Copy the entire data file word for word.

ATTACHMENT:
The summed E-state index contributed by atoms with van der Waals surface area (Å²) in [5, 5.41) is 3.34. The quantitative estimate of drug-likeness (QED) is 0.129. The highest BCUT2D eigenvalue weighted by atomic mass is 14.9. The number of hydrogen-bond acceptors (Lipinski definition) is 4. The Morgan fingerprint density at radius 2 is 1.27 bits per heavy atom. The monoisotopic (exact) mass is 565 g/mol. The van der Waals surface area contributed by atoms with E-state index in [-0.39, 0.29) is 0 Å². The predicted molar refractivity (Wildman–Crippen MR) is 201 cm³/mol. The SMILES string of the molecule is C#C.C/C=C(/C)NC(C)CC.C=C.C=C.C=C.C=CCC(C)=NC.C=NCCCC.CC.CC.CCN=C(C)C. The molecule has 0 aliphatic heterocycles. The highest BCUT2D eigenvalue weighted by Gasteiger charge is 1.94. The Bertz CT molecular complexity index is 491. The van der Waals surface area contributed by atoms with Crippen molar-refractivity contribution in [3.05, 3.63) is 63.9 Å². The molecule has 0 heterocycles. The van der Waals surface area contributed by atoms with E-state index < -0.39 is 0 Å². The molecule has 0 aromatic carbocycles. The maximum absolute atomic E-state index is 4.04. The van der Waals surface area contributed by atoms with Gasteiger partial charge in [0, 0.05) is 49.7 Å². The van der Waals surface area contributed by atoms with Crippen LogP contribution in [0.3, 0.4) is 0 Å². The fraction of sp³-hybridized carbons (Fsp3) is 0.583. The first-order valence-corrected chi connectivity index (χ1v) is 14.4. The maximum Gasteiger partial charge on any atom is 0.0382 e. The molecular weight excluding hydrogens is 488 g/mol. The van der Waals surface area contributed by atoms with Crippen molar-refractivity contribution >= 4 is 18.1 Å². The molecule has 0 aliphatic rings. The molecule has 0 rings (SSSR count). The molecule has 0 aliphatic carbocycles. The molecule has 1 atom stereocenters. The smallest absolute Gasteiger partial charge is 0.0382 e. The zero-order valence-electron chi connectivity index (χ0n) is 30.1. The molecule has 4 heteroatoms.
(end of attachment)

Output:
The summed E-state index contributed by atoms with van der Waals surface area (Å²) in [5, 5.41) is 3.34. The quantitative estimate of drug-likeness (QED) is 0.129. The highest BCUT2D eigenvalue weighted by atomic mass is 14.9. The number of hydrogen-bond acceptors (Lipinski definition) is 4. The Morgan fingerprint density at radius 2 is 1.27 bits per heavy atom. The monoisotopic (exact) mass is 565 g/mol. The van der Waals surface area contributed by atoms with E-state index in [-0.39, 0.29) is 0 Å². The predicted molar refractivity (Wildman–Crippen MR) is 201 cm³/mol. The SMILES string of the molecule is C#C.C/C=C(/C)NC(C)CC.C=C.C=C.C=C.C=CCC(C)=NC.C=NCCCC.CC.CC.CCN=C(C)C. The molecule has 0 aliphatic heterocycles. The highest BCUT2D eigenvalue weighted by Gasteiger charge is 1.94. The Bertz CT molecular complexity index is 491. The van der Waals surface area contributed by atoms with Crippen molar-refractivity contribution in [3.05, 3.63) is 63.9 Å². The molecule has 0 heterocycles. The van der Waals surface area contributed by atoms with E-state index < -0.39 is 0 Å². The molecule has 0 aromatic carbocycles. The maximum absolute atomic E-state index is 4.04. The van der Waals surface area contributed by atoms with Gasteiger partial charge in [0, 0.05) is 49.7 Å². The van der Waals surface area contributed by atoms with Crippen LogP contribution in [0.3, 0.4) is 0 Å². The fraction of sp³-hybridized carbons (Fsp3) is 0.583. The first-order valence-corrected chi connectivity index (χ1v) is 14.4. The maximum Gasteiger partial charge on any atom is 0.0382 e. The molecular weight excluding hydrogens is 488 g/mol. The van der Waals surface area contributed by atoms with Crippen molar-refractivity contribution >= 4 is 18.1 Å². The molecule has 0 aliphatic rings. The molecule has 0 rings (SSSR count). The molecule has 0 aliphatic carbocycles. The molecule has 1 atom stereocenters. The smallest absolute Gasteiger partial charge is 0.0382 e. The zero-order valence-electron chi connectivity index (χ0n) is 30.1. The molecule has 4 heteroatoms.